DC is better off without Redskins stadium or practice fields
Changes may be coming to the location of facilities for 2 DC-area sports teams, the Redskins and DC United. But while soccer is getting the cold shoulder, leaders are trying to entice a football team that won't help DC at all. They'd do more to help DC by urging the Redskins to keep their practice facilities and stadium away.
DC United Major League Soccer is surveying fans to see how they'd feel about the team moving to Baltimore. DC united has long been unhappy with RFK Stadium, and considered several DC sites, but always needed the District to provide some public assistance, at least to fund associated infrastructure.
Meanwhile, Mayor Gray and Councilmembers Jack Evans and Michael Brown took a secret trip to Tampa to visit the Buccaneers' practice facilities. Mike DeBonis reports that "the current thinking" is to take about half of the 50-acre Hill East planned development for a Redskins practice facility, then build a new stadium once the Redskins' lease in Landover expires in 2027.
Not only would spending any taxpayer money on this scheme be extremely foolish, it's a bad idea even if the Redskins bought the land at market value and financed everything themselves, which they surely don't actually plan to do. In fact, having any Redskins facilities or stadium anywhere inside the District would be harmful to its future.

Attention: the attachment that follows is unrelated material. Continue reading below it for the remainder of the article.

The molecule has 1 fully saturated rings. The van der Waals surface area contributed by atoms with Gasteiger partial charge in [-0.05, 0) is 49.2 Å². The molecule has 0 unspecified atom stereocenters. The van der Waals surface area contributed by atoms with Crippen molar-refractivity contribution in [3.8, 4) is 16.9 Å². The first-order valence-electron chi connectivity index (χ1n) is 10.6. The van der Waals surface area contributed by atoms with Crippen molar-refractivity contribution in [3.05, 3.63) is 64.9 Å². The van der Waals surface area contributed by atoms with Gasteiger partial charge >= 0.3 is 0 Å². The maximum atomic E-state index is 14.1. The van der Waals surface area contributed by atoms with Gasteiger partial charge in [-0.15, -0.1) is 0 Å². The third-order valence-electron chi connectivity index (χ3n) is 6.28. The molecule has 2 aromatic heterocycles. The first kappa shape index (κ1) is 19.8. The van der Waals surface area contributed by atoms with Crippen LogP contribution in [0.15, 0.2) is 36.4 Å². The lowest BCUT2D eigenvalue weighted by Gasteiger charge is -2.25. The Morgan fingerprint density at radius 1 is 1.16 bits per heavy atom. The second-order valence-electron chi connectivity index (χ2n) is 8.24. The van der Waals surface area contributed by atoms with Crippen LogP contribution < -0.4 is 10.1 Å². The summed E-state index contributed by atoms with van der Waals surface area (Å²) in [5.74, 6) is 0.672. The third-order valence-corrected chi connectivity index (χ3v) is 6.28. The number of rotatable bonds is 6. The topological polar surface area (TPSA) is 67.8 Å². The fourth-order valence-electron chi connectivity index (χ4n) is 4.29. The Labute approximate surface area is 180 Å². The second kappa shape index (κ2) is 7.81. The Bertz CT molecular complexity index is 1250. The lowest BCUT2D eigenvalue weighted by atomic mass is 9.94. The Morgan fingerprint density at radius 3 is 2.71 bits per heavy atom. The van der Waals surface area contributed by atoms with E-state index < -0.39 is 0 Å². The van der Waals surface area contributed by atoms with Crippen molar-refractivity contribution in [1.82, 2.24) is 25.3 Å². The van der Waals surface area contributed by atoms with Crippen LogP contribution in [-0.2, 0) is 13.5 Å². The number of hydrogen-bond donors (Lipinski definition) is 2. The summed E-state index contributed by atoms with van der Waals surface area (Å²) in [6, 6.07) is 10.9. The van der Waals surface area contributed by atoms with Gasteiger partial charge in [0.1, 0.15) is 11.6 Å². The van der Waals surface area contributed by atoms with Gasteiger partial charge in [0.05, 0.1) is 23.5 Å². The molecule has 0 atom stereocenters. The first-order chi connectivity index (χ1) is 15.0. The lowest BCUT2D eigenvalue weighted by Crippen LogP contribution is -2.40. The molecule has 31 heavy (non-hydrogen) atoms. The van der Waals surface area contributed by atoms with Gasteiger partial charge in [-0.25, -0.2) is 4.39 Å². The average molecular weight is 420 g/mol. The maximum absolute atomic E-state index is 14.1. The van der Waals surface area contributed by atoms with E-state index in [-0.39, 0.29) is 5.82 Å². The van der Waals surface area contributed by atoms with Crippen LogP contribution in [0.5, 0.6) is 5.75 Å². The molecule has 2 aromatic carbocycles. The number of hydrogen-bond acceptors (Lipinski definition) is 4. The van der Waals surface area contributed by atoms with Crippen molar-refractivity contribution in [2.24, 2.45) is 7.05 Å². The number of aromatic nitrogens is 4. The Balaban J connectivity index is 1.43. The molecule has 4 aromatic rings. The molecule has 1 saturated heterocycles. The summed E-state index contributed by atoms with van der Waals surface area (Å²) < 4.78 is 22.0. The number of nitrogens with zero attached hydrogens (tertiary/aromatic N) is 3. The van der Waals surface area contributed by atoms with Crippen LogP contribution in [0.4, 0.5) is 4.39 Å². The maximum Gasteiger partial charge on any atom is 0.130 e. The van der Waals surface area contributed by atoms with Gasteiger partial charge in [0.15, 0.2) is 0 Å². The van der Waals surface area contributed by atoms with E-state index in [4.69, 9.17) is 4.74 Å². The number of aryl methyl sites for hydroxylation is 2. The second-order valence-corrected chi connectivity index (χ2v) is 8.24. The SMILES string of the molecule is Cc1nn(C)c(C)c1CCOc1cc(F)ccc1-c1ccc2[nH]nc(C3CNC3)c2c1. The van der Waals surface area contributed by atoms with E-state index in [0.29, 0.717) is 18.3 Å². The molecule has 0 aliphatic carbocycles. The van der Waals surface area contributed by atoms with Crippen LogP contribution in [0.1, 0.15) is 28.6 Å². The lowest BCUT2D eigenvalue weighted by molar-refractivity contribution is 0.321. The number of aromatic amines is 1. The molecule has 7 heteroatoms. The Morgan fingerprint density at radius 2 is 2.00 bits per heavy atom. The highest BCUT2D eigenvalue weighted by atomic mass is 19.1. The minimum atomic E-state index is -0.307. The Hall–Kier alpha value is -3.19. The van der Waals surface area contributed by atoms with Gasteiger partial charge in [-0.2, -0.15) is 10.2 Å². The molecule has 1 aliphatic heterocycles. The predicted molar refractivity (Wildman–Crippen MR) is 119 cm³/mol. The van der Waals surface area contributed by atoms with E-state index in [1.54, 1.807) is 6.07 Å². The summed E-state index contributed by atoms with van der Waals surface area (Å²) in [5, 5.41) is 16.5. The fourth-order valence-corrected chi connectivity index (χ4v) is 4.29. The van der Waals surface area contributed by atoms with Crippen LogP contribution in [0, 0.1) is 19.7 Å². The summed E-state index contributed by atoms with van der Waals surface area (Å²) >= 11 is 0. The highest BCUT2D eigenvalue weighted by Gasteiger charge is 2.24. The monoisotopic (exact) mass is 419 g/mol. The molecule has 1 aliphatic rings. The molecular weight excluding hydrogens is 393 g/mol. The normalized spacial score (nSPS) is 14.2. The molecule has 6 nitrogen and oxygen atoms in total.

As DeBonis notes, Hill East, aka Reservation 13, is slated to become a mixed-use community with access to Metro on one side and the river on the other. Progress has been stalled due to the economy, but the economy will pick up, and the District needs to be thinking long term.
A practice facility occupies an enormous amount of land but employs or houses very few people. DC needs more taxpaying residents and more jobs, not big practice fields, weight rooms, and gyms for a small number of athletes. Maybe a couple rich ones will live in DC and bring their taxes, but how many really might? If they want to live in an urban area, they already can live here; if they don't, they won't anyway.
DeBonis suggests using some of the huge parking lots, which sit on federal land designated exclusively for recreation. But even this is a bad use of space. We could build playing fields for our residents and schools instead. There's already a skate park going into this area; suggestions from a recent Capital Business forum included adding a velodrome or rock climbing.
It's also worth thinking about the long term. Some of this land should become an extension of Capitol Hill, and 20 years from now, the feds might be willing to accommodate that. A 2006 NCPC study looked at the site, and suggested some mixed-use development and waterfront parks, along with sites for those memorials and museums every interest group wants to build these days.
DC's competitive advantage (and Arlington's) compared to the suburbs is that living in those jurisdictions is much more convenient. Most jobs are in DC and Arlington, and being central, they're mathematically closer to jobs in other jurisdictions than living anywhere else.